When you hear the word “shrub,” unless you’re a cocktail geek or a drink historian, you likely think about a plant.
And its other name, “drinking vinegar,” isn’t exactly the most enticing phrase either. You might wonder if someone is trying to rebrand spoiled wine or if we’re talking about really high-end balsamic with the kind of price tag that can make a person weep.
Which is unfair, because a shrub is a complex fruit and vinegar syrup that makes a great, sweet-tart grown-up soda (I hate the word “mocktail”) or a refreshing, fruity, sour cocktail component.
Versions of these fruit-sugar-vinegar drinks have been around since ancient times in Turkey and Persia, and shrubs very much like this blackberry-raspberry shrub were incredibly popular in colonial America.
Their popularity waned considerably after Prohibition, but like so many pre-Prohibition cocktails, shrubs are experiencing something of a renaissance.
I had read about them in various food and drink publications over the last several years, and as something of a cocktail geek, I was intrigued. It went on my mental list of things to make. But it kept getting pushed behind other, more pressing projects until I picked up Michael Dietsch’s aptly titled book Shrubs: An Old Fashioned Drink for Modern Times.
Tracing the etymology, the global path, and the evolving versions the drink has taken, Dietsch goes deep on the history of shrubs. It’s a thoroughly researched, fascinating read.
Luckily, the process of making a shrub isn’t nearly as complicated as its history. This blackberry-raspberry shrub, which is adapted from Dietsch’s book, uses a cold-process method to preserve the flavor of the fresh berries. It’s a simple matter of mixing the berries with sugar and letting them macerate overnight, straining out the fruit solids, and mixing the remaining syrup with vinegar and letting it sit in the refrigerator for a week to allow the flavors to meld.
And it’s easy to play around with the flavors because shrubs are so forgiving. If you want it sweeter, add more sugar, if you want it more sour, add more vinegar, if you have different fruit or want to throw in some herbs or citrus zest, feel free.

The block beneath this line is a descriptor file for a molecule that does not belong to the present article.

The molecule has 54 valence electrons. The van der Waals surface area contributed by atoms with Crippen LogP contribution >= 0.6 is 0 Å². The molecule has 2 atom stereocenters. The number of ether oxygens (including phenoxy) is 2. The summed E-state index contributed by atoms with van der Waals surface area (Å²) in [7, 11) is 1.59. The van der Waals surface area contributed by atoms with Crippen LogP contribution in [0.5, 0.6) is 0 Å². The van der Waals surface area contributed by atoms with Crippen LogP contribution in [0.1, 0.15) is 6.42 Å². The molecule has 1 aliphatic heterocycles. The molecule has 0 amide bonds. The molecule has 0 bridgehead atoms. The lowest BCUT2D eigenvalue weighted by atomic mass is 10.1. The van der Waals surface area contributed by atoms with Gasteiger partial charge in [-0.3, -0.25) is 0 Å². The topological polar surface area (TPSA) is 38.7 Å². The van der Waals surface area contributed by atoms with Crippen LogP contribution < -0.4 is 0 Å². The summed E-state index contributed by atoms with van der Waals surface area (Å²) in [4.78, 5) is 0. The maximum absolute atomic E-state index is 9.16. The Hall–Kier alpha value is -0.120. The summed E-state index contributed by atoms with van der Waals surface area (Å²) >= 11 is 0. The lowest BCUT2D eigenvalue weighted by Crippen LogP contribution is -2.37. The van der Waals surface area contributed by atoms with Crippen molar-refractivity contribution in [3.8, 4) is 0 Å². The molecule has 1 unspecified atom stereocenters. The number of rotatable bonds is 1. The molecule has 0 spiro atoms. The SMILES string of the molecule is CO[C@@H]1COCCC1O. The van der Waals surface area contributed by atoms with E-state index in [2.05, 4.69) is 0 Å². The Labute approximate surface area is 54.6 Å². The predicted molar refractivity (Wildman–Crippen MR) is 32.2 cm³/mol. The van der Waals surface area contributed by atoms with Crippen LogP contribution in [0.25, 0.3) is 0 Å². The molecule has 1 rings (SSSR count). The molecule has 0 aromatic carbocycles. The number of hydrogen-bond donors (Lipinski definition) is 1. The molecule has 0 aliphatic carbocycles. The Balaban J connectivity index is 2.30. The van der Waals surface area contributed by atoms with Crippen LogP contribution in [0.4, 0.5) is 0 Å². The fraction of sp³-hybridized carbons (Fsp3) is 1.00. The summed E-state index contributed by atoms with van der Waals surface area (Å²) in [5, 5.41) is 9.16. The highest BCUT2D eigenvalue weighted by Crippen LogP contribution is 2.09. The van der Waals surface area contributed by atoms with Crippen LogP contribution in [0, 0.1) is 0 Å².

I’ve been drinking this mixed with soda water (we use a soda stream to keep carbonated water around all the time). It makes an incredibly refreshing, sophisticated kind of soda. It’s got this wonderful thirst-quenching sourness and reminds me a little bit of a traditional lambic with funky, fruity, sour notes (Dan says it reminds him a little bit of kombucha–but I’d say it’s got significantly less funk). This isn’t something I’d expect to be popular with kids, but it would be great for that pregnant friend or designated driver or any adult who, for whatever reason, wants a drink that tastes grown up but doesn’t want the alcohol part.
If you want an even more complex nonalcoholic beverage, you can add in some orgeat along with the shrub and soda water. That’s Dan’s favorite way of drinking it.
For those looking for a boozier beverage, you could add some of this shrub to white wine or champagne (or cava or prosecco) for an easy and elegant little drink. You could add a splash of Saint Germain or Aperol to make it even more interesting. A splash of this shrub would be nice in a gin and tonic, a gimlet, or a negroni. (If you’re a cocktail fanatic, Dietsch has plenty of cocktail recipes that use shrubs.) And because the vinegar acts as a preservative, this will keep for ages in the refrigerator.
It only takes a few minutes of active time, and the payoff here is big. So make like Benjamin Franklin and have a shrub.
- 2 cups raspberries
- 1 cup blackberries
- 1 1/2 cups sugar superfine or raw cane sugar zizzed in the food processor
- 1 cup apple cider vinegar (I used Braggs but any apple cider vinegar will work)
- 1/2 cup sherry vinegar or red wine vinegar
- In a large bowl combine the sugar and berries and mix well. Cover and refrigerate for 24 hours.
- The next day remove from the refrigerator and strain out the berry solids. Mix the resulting syrup with both kinds of vinegar and discard the berry solids. Store in a clean glass jar in the refrigerator for a week before using.
- Keeps well for at least a month, probably longer.